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Malnutrition

Medically reviewed by Drugs.com. Last updated on Jan 5, 2022.

What is malnutrition?

Malnutrition occurs when you do not get enough calories or nutrients to keep you healthy. Nutrients include protein, fat, carbohydrates, vitamins, and minerals.

What increases my risk for malnutrition?

  • Not eating the right amount or kinds of food
  • Not being able to digest and absorb nutrients properly
  • A health condition that increases the amount of calories your body needs
  • Pregnancy
  • Eating disorders such as anorexia or bulimia
  • Drug or alcohol abuse

What are the signs and symptoms of malnutrition?

  • Irritable (bad mood) and tired
  • Slower growth than normal, or no growth (in children)
  • Weight loss or loss of appetite
  • Slow wound healing and an increase in infections
  • Bone or joint pain, weak muscles, or sunken temples
  • Brittle and spooned nails
  • Dry, scaly skin or change in skin color
  • Change of hair color, or hair loss
  • Bloated abdomen and swelling in other parts of the body

How is malnutrition diagnosed?

Your healthcare provider will examine you and check your height and weight. He or she may ask you questions about your health and the medicines that you take. He or she may also ask what you eat to find out if you are getting enough calories and nutrients. Your provider may also do blood tests to find out if your body is low in certain nutrients.

How is malnutrition treated?

Treatment depends on what caused your malnutrition. You may need medicine to treat a health problem that is causing your malnutrition.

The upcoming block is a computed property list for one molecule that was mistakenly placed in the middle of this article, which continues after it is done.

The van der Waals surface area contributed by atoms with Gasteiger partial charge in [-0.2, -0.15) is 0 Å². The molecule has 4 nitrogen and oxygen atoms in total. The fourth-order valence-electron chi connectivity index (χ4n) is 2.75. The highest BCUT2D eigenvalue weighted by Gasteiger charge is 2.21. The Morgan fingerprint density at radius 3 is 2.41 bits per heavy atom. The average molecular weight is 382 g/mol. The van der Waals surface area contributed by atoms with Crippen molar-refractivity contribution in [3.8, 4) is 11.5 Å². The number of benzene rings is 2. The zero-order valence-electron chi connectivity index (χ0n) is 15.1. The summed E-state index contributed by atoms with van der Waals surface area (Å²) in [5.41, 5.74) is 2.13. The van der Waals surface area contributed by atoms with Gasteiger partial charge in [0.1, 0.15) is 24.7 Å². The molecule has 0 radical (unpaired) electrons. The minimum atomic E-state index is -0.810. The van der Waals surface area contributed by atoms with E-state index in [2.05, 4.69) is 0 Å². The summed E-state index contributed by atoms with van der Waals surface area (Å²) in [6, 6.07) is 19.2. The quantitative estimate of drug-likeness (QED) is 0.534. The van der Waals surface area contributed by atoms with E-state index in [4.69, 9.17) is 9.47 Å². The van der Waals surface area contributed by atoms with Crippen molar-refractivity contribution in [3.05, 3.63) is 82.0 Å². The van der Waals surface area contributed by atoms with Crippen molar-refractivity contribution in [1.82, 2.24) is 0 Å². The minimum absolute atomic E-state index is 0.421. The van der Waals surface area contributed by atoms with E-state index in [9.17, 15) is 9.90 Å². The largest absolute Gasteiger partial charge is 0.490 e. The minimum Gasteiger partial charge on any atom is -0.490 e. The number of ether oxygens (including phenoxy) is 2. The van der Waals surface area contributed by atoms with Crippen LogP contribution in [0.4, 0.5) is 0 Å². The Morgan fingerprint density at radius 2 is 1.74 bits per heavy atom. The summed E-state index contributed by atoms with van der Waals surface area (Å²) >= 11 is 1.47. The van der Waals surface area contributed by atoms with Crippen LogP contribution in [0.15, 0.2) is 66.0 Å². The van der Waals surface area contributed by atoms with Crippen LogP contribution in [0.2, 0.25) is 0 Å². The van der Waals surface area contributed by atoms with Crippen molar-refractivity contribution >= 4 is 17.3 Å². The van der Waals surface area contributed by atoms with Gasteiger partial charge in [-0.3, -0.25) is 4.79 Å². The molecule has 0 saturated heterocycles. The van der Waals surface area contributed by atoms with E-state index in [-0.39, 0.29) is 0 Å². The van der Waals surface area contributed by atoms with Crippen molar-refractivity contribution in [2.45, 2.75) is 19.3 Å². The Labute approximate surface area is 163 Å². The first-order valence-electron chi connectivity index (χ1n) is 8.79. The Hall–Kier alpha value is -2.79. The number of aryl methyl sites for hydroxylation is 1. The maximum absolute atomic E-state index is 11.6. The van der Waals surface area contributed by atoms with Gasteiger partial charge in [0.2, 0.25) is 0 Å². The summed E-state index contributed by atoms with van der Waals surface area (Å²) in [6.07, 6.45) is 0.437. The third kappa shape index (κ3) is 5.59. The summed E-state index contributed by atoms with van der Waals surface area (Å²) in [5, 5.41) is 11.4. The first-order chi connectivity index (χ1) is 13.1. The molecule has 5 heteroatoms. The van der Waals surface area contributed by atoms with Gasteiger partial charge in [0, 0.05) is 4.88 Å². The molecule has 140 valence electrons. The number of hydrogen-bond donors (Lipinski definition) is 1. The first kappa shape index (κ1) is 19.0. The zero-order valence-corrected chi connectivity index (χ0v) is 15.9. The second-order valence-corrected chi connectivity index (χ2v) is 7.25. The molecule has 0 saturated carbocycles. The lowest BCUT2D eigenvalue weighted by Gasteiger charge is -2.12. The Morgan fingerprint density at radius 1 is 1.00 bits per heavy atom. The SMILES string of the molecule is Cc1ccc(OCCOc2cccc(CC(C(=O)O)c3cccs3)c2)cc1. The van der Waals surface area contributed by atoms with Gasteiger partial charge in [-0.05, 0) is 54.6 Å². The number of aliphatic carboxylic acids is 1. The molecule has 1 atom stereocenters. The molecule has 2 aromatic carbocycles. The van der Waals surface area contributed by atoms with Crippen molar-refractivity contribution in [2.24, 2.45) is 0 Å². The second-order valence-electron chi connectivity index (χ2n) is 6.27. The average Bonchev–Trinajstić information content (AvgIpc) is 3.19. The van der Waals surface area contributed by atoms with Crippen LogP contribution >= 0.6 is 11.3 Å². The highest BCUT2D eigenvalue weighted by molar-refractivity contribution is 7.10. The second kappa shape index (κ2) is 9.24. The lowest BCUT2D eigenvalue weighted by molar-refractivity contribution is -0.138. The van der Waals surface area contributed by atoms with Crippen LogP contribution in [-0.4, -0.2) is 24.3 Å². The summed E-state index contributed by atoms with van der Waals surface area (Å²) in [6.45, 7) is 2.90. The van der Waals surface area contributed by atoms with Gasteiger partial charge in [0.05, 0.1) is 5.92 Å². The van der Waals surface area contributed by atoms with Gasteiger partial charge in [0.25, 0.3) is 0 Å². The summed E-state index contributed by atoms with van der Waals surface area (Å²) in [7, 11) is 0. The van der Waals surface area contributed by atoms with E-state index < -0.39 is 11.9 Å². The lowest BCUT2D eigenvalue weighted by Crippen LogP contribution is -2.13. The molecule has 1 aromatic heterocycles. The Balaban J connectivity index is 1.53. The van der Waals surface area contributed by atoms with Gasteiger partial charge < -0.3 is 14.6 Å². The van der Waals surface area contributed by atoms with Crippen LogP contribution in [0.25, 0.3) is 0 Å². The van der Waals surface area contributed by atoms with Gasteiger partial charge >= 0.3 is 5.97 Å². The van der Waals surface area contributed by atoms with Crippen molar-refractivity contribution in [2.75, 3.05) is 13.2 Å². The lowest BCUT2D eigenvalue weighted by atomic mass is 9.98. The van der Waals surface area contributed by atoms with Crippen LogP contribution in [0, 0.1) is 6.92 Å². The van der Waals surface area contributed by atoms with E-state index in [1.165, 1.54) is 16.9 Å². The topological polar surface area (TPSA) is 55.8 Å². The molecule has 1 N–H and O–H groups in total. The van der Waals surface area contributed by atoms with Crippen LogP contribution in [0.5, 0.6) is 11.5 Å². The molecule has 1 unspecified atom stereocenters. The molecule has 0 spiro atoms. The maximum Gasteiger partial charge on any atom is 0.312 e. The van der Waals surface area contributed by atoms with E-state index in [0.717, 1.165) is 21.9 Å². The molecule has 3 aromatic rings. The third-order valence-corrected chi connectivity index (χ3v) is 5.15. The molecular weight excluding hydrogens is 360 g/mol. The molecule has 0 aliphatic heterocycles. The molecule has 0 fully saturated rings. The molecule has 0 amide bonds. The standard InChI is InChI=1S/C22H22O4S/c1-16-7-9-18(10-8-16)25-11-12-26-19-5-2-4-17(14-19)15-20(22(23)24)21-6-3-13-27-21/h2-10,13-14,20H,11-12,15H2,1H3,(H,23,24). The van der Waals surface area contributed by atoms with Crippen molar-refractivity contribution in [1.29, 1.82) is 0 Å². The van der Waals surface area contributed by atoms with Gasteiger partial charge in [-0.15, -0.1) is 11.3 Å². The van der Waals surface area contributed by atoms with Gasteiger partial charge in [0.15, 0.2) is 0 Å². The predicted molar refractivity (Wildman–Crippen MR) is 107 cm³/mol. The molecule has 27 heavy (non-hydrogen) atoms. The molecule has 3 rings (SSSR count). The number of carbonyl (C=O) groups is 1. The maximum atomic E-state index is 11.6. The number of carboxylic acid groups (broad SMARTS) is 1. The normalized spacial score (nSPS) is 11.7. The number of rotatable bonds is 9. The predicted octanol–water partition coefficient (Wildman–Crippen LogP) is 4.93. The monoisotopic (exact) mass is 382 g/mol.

• Increased calories and nutrients will be needed. A dietitian may help you plan larger, healthy meals. If you have trouble eating larger meals, eat small meals throughout the day. You may need to include snacks between meals. You may need to eat or drink a nutrition supplement if you have trouble eating the right kinds and amounts of food.
  • Vitamins and minerals may be needed to replace vitamins and minerals your body needs. They may be given in your IV, as a shot, or as a pill.
  • Appetite stimulants are medicines that help improve your appetite so you will want to eat more.

Call your local emergency number (911 in the US) for any of the following:

  • You have pain in your chest, back, neck, jaw, stomach, or down one or both arms.
  • You have shortness of breath.

When should I call my doctor?

  • You lose a large amount of weight within a short amount of time.
  • You feel depressed, confused, tired, irritable, and you do not feel like eating.
  • You have questions or concerns about your condition or care.

Care Agreement

You have the right to help plan your care. Learn about your health condition and how it may be treated. Discuss treatment options with your healthcare providers to decide what care you want to receive. You always have the right to refuse treatment. The above information is an educational aid only. It is not intended as medical advice for individual conditions or treatments. Talk to your doctor, nurse or pharmacist before following any medical regimen to see if it is safe and effective for you.

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